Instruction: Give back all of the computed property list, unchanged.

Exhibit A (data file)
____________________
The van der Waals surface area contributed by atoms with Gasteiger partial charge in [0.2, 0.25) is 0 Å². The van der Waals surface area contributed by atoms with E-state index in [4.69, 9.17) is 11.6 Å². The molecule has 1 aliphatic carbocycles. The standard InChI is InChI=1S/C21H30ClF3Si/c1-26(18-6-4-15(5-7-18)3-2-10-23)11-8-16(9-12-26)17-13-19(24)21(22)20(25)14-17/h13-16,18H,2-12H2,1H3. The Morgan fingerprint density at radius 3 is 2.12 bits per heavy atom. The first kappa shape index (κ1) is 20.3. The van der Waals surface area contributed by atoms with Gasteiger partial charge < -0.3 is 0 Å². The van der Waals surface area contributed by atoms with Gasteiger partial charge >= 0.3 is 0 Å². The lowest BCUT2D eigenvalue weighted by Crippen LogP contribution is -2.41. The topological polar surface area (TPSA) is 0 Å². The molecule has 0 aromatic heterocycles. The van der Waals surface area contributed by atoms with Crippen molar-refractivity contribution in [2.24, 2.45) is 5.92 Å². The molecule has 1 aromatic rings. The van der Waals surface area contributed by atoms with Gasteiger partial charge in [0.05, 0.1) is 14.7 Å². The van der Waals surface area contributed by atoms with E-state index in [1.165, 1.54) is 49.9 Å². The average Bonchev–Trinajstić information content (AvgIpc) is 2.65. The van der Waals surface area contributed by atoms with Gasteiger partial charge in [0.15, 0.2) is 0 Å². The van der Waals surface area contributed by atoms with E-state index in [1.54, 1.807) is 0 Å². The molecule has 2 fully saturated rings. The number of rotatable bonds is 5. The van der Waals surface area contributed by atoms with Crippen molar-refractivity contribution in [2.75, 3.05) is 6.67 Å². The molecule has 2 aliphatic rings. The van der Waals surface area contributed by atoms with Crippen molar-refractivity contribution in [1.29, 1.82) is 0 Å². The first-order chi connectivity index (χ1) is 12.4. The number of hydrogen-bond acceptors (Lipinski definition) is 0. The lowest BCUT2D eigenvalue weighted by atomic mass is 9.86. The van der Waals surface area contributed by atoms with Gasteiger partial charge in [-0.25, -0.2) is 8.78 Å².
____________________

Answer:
The van der Waals surface area contributed by atoms with Gasteiger partial charge in [0.2, 0.25) is 0 Å². The van der Waals surface area contributed by atoms with E-state index in [4.69, 9.17) is 11.6 Å². The molecule has 1 aliphatic carbocycles. The standard InChI is InChI=1S/C21H30ClF3Si/c1-26(18-6-4-15(5-7-18)3-2-10-23)11-8-16(9-12-26)17-13-19(24)21(22)20(25)14-17/h13-16,18H,2-12H2,1H3. The Morgan fingerprint density at radius 3 is 2.12 bits per heavy atom. The first kappa shape index (κ1) is 20.3. The van der Waals surface area contributed by atoms with Gasteiger partial charge < -0.3 is 0 Å². The van der Waals surface area contributed by atoms with Gasteiger partial charge >= 0.3 is 0 Å². The lowest BCUT2D eigenvalue weighted by Crippen LogP contribution is -2.41. The topological polar surface area (TPSA) is 0 Å². The molecule has 0 aromatic heterocycles. The van der Waals surface area contributed by atoms with Crippen molar-refractivity contribution in [2.24, 2.45) is 5.92 Å². The molecule has 1 aromatic rings. The van der Waals surface area contributed by atoms with Gasteiger partial charge in [0.05, 0.1) is 14.7 Å². The van der Waals surface area contributed by atoms with E-state index in [1.165, 1.54) is 49.9 Å². The average Bonchev–Trinajstić information content (AvgIpc) is 2.65. The van der Waals surface area contributed by atoms with Gasteiger partial charge in [0.15, 0.2) is 0 Å². The van der Waals surface area contributed by atoms with E-state index in [1.54, 1.807) is 0 Å². The molecule has 2 fully saturated rings. The number of rotatable bonds is 5. The van der Waals surface area contributed by atoms with Crippen molar-refractivity contribution in [2.75, 3.05) is 6.67 Å². The molecule has 2 aliphatic rings. The van der Waals surface area contributed by atoms with Crippen molar-refractivity contribution in [1.29, 1.82) is 0 Å². The first-order chi connectivity index (χ1) is 12.4. The number of hydrogen-bond acceptors (Lipinski definition) is 0. The lowest BCUT2D eigenvalue weighted by atomic mass is 9.86. The van der Waals surface area contributed by atoms with Gasteiger partial charge in [-0.25, -0.2) is 8.78 Å².